The Bayly brothers have rendered us yet another service through this analysis of the contemporary politics of the PCA. I wanted to take a moment to register my agreement with the post generally, and to add a few riffs of my own. Here and there I might demur slightly, hopefully without simpering.
Out of all the verses I don’t understand at all, my favorite is this one: “And from the days of John the Baptist until now the kingdom of heaven suffereth violence, and the violent take it by force” (Matt. 11:12). Like I said, I don’t know what it means, but I think it must figure in here somehow. How would I apply this? Not sure.
Since I am simply responding to this and that, as the whim seizes me, this post might have a grab-baggy feel to it. C’est la whatever.
So I want to begin by adding some demographic observations of my own. Whenever you are dealing with a new movement, identification of what that movement is all about is a lot trickier than, say, analyzing some fossilized denomination. With the latter, all you have to do is read the little inscription next to the glass case, and you know exactly what they stand for. But when something new is happening, it can take a bit of time for the whole thing to “set up.” For example, when the emergent thing was first happening, there were some good people involved. But after it began to set up, and it became clear that missional was going to be mushional, people like Driscoll bailed.
Second, when something starts to happen, all kinds of people are attracted to it, for various reasons. Not surprisingly, they want to help steer the movement in a direction consistent with why they showed up in the first place. But people are coming from all directions, including from some good directions, and this is why it takes some time for the whole thing to sort out and set up. Complicating the set-up period is the arrival of pistol-fanning heresy hunters, acting like they were Annie Oakley doing trick shots. Unfortunately, buying a gun is not the same thing as learning how to aim it, and waving the Westminster Confession overhead is not the same thing as reading it.
Third, the point the Baylys were making is not that every last TR has the responsibility to attack every error on the continent, all the time. The point was that a sense of proportion would dictate that you would have the greater portion of your troops where the greatest threat was. The fact that the TRs don’t, in fact, deploy their troops in this fashion tells us that they don’t know what the greatest threat is, or they are afraid of the greatest threat. In either case, they are failing in their self-assigned duty as watchmen.
And by the way, the Baylys are not just making an easy critique from the balcony of their blog — they are TRs who practice what they preach. They have a true sense of proportion, and they do far more than just “blog about it.” They have also labored behind the scenes in some remarkable and effective ways. What it boils down to is that Green Baggins doesn’t know what Strider could possibly be doing out there in the woods so much.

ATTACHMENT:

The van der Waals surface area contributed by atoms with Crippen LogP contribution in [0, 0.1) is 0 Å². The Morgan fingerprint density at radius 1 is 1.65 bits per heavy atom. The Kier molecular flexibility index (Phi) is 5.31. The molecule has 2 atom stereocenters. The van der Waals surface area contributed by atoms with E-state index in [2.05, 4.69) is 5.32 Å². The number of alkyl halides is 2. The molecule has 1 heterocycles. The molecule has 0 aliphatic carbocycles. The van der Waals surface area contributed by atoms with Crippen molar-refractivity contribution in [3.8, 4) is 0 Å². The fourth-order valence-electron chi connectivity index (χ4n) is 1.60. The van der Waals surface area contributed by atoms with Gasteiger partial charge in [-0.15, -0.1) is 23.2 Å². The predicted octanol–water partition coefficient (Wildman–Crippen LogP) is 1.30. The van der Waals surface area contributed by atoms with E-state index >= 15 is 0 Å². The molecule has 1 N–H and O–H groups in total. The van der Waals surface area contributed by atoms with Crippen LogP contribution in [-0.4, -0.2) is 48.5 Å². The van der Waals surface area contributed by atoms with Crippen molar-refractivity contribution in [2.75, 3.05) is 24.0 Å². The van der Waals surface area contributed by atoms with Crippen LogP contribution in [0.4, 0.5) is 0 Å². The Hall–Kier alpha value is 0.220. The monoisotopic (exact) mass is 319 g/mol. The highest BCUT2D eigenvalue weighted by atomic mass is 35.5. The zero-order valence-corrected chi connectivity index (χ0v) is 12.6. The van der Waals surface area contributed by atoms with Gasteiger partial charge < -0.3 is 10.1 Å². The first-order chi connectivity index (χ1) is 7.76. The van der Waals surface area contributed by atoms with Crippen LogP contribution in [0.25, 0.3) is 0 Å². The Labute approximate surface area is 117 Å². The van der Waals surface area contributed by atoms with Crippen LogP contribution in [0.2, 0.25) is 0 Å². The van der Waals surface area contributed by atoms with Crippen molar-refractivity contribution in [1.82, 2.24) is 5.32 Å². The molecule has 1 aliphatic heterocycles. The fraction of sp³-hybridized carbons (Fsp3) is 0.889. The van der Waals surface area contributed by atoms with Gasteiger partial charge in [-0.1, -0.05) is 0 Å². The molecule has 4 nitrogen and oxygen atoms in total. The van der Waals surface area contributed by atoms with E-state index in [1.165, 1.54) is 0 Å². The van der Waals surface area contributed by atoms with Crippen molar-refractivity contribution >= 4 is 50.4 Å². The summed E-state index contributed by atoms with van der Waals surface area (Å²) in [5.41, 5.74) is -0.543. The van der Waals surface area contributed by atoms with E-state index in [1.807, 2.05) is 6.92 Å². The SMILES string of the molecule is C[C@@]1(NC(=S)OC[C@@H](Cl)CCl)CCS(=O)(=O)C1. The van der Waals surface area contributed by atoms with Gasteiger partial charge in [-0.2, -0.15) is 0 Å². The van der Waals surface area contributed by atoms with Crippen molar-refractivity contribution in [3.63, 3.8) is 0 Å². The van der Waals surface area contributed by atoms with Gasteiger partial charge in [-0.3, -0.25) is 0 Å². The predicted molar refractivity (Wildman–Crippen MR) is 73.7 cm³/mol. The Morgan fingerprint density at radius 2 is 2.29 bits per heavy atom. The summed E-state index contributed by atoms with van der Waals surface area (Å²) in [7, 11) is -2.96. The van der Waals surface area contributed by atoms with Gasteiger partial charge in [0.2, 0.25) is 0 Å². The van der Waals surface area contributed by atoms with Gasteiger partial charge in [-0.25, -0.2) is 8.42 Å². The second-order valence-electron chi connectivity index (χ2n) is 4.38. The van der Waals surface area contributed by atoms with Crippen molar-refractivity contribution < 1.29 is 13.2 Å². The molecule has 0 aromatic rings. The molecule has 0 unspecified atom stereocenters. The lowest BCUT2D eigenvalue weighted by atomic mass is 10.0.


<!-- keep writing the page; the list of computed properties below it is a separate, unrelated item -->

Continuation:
When it comes to the claim that FV is “fracturing” into two camps, “good” and “bad” respectively, I would want to put it a bit differently. It is quite true that different emphases and strategies are developing as the FV thing “sets up.” One group wants to emphasize full continuity with Reformed and evangelical tradition and the other doesn’t care about that so much. I think that is fair to say.
Not surprisingly, I differ with the idea that FV is declining in influence, but I do agree that the form this influence takes could be unpredictable. For example, when the reconstructionist reactor melted down, that was that, or so some people thought. But since that time, the whole Reformed world (R2K excepted) has been exuding a noticeable radioactive glow. From worldview seminars to every form of cultural engagement, the Reformed have been greatly affected by something they pretend has had no influence to speak of at all. This has happened despite the fact that, except for some mutants living in the crater, there are hardly any people today calling themselves reconstructionists.
When I say this influence of ours could be “unpredictable,” I should add that I am aware of some things in development now that will probably make the Reformed establishment get all wee-weed up, as the expression has it. In other words, I am in a position to predict some of this unpredictable stuff, but I am not going to. A good half of the fun is in the surprise.
One last thing, an important quibble: the CREC is not formally FV. Rather, the CREC is formally on record that the differences surrounding FV (thus far) need not be a barrier to fellowship within the CREC. Thus, a church need not be FV to be in the CREC, but FV churches are welcome. So are non-FV churches, and so are different kinds of FV churches. How’s that?
Enough for now.